Matthew 5:21-22 (NLT)


Notice you have heard. Jesus is speaking to the traditions of the Pharisees. He’s not condemning the law or the Old Testament here; what He’s doing is exposing the inconsistency and hypocrisy of saying only murder matters.

Murder is an action. What Jesus is doing is making murder and anger an attitude, a condition of the heart. He’s saying, you say murder is a big deal, but I tell you murder and hatred are a big deal.

God can’t be the center of your life if anger is at the center of your heart.


Anger is an under-the-radar sin that we tend to skip over, but Jesus is bringing it to the light.

And in slowing down and thinking about why anger is such a big deal, something hit me… if I were the enemy, Satan,  and I wanted to destroy the church, the people of God, there are two things I would do.

I would distract the church from the mission to reach people and I would cause division and fights throughout the body…

If I were Satan, I would have worship wars where preferences become a right and wrong way to do church. I’d have people focused more on their wants than serving and loving others. I have people debate Bible passages rather than allowing the Word of God to cut and search them and transform their lives. I would divide them over political issues that cause division; I would fill them with hatred and fear toward anyone who votes differently than them. I’d bring up racial tensions and just keep others arguing about their point of view without really working toward unity. I get church people more aware of the sins in the world than the logs in their own eyes. I get people so focused on the end times that they forget the mission to reach those who are far from God now. I’d convince those in the church who’ve been hurt by someone to hold onto the pain so it keeps them from God and others.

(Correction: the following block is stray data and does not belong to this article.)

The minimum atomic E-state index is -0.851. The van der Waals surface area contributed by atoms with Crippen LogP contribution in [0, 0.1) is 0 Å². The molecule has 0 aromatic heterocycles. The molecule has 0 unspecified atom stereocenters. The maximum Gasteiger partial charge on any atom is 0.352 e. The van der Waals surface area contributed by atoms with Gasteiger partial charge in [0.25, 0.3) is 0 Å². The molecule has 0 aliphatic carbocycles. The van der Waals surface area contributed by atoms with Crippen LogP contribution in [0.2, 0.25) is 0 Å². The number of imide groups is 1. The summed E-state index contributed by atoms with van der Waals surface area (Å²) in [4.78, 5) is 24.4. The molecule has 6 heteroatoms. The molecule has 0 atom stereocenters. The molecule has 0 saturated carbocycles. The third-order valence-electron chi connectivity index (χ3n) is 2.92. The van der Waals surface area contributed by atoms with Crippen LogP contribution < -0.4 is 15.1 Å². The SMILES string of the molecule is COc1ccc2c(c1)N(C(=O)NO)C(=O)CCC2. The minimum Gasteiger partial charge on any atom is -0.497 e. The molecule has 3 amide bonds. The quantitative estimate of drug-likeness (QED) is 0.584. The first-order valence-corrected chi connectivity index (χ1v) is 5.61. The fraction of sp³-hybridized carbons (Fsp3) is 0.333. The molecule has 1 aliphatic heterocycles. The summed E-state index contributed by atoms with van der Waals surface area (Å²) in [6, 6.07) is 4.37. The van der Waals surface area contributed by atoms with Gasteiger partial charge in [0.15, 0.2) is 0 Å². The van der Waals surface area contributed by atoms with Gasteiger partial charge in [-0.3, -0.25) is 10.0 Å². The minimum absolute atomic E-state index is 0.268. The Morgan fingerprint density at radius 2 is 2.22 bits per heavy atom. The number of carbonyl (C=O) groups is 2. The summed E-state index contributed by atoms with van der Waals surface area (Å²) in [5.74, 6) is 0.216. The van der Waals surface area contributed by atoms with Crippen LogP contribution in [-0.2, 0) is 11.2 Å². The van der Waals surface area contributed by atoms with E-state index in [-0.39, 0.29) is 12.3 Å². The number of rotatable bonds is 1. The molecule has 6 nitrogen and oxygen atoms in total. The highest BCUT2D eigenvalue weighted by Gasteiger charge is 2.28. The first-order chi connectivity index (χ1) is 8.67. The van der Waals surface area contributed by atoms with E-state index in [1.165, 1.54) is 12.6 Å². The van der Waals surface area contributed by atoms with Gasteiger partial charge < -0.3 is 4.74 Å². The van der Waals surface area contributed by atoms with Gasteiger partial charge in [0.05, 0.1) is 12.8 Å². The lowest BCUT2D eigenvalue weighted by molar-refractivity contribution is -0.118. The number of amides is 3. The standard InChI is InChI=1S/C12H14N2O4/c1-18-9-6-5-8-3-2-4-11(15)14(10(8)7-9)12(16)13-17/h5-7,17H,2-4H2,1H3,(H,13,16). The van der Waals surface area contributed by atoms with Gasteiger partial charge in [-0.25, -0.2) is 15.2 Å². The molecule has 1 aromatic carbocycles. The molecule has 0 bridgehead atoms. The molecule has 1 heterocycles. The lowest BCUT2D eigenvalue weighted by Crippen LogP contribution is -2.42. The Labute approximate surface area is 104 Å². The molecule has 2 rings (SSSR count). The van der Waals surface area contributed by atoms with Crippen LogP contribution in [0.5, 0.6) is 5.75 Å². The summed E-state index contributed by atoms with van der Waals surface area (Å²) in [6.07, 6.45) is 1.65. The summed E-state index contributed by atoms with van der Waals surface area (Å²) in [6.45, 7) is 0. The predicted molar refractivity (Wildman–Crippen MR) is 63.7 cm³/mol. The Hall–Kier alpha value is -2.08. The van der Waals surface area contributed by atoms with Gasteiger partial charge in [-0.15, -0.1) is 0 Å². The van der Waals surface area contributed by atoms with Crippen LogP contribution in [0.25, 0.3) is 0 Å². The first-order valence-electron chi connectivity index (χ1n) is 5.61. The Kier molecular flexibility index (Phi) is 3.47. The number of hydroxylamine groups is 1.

Simply put, my number one tactic to divide the church and disrupt her from the mission of making disciples would be…. Anger. (You can feel the tension.)

And sometimes it feels like Satan is winning.

Listen, I’m not trying to beat you down, and I don’t think murder and anger and hate are the same offense, but what I’m trying to do is show that anger is a big deal. Jesus is saying both to speak to an unhealthy heart…